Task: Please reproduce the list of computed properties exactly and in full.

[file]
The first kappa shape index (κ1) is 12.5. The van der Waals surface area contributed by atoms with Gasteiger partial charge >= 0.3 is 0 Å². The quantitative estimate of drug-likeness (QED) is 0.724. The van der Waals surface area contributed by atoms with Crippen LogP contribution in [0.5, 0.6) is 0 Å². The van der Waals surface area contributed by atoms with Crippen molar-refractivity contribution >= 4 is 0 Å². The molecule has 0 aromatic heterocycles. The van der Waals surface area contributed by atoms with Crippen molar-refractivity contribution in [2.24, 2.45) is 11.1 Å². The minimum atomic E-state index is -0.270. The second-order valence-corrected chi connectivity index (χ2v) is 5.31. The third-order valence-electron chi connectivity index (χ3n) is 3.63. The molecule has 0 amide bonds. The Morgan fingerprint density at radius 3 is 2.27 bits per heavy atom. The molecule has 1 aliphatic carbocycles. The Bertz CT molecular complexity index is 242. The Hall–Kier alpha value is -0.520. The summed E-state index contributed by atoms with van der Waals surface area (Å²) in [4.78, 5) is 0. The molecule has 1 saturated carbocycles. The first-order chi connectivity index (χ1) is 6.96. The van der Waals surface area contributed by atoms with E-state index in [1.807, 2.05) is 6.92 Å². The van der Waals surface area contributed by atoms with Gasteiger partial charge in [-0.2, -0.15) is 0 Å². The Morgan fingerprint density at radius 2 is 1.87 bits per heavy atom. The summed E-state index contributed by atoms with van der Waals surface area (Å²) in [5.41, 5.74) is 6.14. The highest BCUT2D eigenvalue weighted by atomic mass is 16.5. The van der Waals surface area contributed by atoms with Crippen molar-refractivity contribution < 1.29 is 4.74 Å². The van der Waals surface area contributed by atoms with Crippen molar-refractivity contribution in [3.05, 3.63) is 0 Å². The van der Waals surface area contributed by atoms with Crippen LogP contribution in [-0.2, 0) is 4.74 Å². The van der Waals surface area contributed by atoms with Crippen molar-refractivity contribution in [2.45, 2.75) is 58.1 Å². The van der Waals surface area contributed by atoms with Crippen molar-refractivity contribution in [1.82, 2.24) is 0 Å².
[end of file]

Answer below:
The first kappa shape index (κ1) is 12.5. The van der Waals surface area contributed by atoms with Gasteiger partial charge >= 0.3 is 0 Å². The quantitative estimate of drug-likeness (QED) is 0.724. The van der Waals surface area contributed by atoms with Crippen LogP contribution in [0.5, 0.6) is 0 Å². The van der Waals surface area contributed by atoms with Crippen molar-refractivity contribution >= 4 is 0 Å². The molecule has 0 aromatic heterocycles. The van der Waals surface area contributed by atoms with Crippen molar-refractivity contribution in [2.24, 2.45) is 11.1 Å². The minimum atomic E-state index is -0.270. The second-order valence-corrected chi connectivity index (χ2v) is 5.31. The third-order valence-electron chi connectivity index (χ3n) is 3.63. The molecule has 0 amide bonds. The Morgan fingerprint density at radius 3 is 2.27 bits per heavy atom. The molecule has 1 aliphatic carbocycles. The Bertz CT molecular complexity index is 242. The Hall–Kier alpha value is -0.520. The summed E-state index contributed by atoms with van der Waals surface area (Å²) in [4.78, 5) is 0. The molecule has 1 saturated carbocycles. The first-order chi connectivity index (χ1) is 6.96. The van der Waals surface area contributed by atoms with E-state index in [1.807, 2.05) is 6.92 Å². The van der Waals surface area contributed by atoms with Gasteiger partial charge in [-0.2, -0.15) is 0 Å². The Morgan fingerprint density at radius 2 is 1.87 bits per heavy atom. The summed E-state index contributed by atoms with van der Waals surface area (Å²) in [5.41, 5.74) is 6.14. The highest BCUT2D eigenvalue weighted by atomic mass is 16.5. The van der Waals surface area contributed by atoms with Crippen molar-refractivity contribution < 1.29 is 4.74 Å². The van der Waals surface area contributed by atoms with Crippen molar-refractivity contribution in [3.05, 3.63) is 0 Å². The van der Waals surface area contributed by atoms with Crippen LogP contribution in [-0.2, 0) is 4.74 Å². The van der Waals surface area contributed by atoms with Crippen molar-refractivity contribution in [2.45, 2.75) is 58.1 Å². The van der Waals surface area contributed by atoms with Crippen molar-refractivity contribution in [1.82, 2.24) is 0 Å².